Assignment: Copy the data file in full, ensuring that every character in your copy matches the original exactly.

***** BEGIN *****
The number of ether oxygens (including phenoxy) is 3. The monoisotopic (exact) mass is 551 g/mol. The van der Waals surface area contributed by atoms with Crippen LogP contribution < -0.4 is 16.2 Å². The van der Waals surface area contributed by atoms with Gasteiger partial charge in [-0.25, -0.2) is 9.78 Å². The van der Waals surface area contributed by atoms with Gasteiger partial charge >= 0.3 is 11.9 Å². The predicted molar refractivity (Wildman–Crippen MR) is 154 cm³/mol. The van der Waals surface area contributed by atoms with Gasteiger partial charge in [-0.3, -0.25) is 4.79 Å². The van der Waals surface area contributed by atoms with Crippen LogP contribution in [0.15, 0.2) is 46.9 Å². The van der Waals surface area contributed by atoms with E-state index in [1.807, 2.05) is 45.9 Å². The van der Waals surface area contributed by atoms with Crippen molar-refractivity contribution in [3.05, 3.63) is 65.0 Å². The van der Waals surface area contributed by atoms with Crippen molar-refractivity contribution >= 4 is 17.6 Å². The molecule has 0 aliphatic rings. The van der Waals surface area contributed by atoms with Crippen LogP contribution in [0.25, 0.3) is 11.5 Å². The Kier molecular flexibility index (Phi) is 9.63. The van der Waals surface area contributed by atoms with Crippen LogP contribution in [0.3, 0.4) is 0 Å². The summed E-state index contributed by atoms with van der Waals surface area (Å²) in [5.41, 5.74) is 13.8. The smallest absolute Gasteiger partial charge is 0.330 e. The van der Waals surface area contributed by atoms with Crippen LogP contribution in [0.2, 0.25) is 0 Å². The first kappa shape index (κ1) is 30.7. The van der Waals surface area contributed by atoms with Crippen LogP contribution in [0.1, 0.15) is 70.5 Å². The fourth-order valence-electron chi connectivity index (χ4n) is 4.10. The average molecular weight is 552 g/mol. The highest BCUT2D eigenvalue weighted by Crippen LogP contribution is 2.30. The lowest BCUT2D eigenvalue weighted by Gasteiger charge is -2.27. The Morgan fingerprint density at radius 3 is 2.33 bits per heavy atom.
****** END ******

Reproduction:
The number of ether oxygens (including phenoxy) is 3. The monoisotopic (exact) mass is 551 g/mol. The van der Waals surface area contributed by atoms with Crippen LogP contribution < -0.4 is 16.2 Å². The van der Waals surface area contributed by atoms with Gasteiger partial charge in [-0.25, -0.2) is 9.78 Å². The van der Waals surface area contributed by atoms with Gasteiger partial charge >= 0.3 is 11.9 Å². The predicted molar refractivity (Wildman–Crippen MR) is 154 cm³/mol. The van der Waals surface area contributed by atoms with Gasteiger partial charge in [-0.3, -0.25) is 4.79 Å². The van der Waals surface area contributed by atoms with Crippen LogP contribution in [0.15, 0.2) is 46.9 Å². The van der Waals surface area contributed by atoms with E-state index in [1.807, 2.05) is 45.9 Å². The van der Waals surface area contributed by atoms with Crippen molar-refractivity contribution in [3.05, 3.63) is 65.0 Å². The van der Waals surface area contributed by atoms with Crippen molar-refractivity contribution >= 4 is 17.6 Å². The molecule has 0 aliphatic rings. The van der Waals surface area contributed by atoms with Crippen LogP contribution in [0.25, 0.3) is 11.5 Å². The Kier molecular flexibility index (Phi) is 9.63. The van der Waals surface area contributed by atoms with Crippen LogP contribution in [0.3, 0.4) is 0 Å². The summed E-state index contributed by atoms with van der Waals surface area (Å²) in [5.41, 5.74) is 13.8. The smallest absolute Gasteiger partial charge is 0.330 e. The van der Waals surface area contributed by atoms with Crippen LogP contribution in [0.2, 0.25) is 0 Å². The first kappa shape index (κ1) is 30.7. The van der Waals surface area contributed by atoms with Crippen LogP contribution in [0.1, 0.15) is 70.5 Å². The fourth-order valence-electron chi connectivity index (χ4n) is 4.10. The average molecular weight is 552 g/mol. The highest BCUT2D eigenvalue weighted by Crippen LogP contribution is 2.30. The lowest BCUT2D eigenvalue weighted by Gasteiger charge is -2.27. The Morgan fingerprint density at radius 3 is 2.33 bits per heavy atom.